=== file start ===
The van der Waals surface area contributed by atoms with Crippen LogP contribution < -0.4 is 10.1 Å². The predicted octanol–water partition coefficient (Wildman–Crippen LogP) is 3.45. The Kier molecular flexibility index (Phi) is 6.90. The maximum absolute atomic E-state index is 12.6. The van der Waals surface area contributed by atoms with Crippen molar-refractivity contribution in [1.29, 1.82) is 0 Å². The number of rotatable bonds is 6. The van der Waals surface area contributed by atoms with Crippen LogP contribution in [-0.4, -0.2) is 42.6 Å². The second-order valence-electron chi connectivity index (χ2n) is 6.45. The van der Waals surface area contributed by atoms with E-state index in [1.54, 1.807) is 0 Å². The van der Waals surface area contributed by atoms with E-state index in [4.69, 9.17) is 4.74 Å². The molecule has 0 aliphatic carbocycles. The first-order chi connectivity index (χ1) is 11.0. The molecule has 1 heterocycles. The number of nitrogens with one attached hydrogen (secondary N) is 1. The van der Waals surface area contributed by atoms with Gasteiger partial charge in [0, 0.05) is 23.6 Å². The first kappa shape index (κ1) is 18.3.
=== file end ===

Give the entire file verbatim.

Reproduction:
The van der Waals surface area contributed by atoms with Crippen LogP contribution < -0.4 is 10.1 Å². The predicted octanol–water partition coefficient (Wildman–Crippen LogP) is 3.45. The Kier molecular flexibility index (Phi) is 6.90. The maximum absolute atomic E-state index is 12.6. The van der Waals surface area contributed by atoms with Crippen molar-refractivity contribution in [1.29, 1.82) is 0 Å². The number of rotatable bonds is 6. The van der Waals surface area contributed by atoms with Crippen LogP contribution in [-0.4, -0.2) is 42.6 Å². The second-order valence-electron chi connectivity index (χ2n) is 6.45. The van der Waals surface area contributed by atoms with E-state index in [1.54, 1.807) is 0 Å². The van der Waals surface area contributed by atoms with E-state index in [4.69, 9.17) is 4.74 Å². The molecule has 0 aliphatic carbocycles. The first-order chi connectivity index (χ1) is 11.0. The molecule has 1 heterocycles. The number of nitrogens with one attached hydrogen (secondary N) is 1. The van der Waals surface area contributed by atoms with Gasteiger partial charge in [0, 0.05) is 23.6 Å². The first kappa shape index (κ1) is 18.3.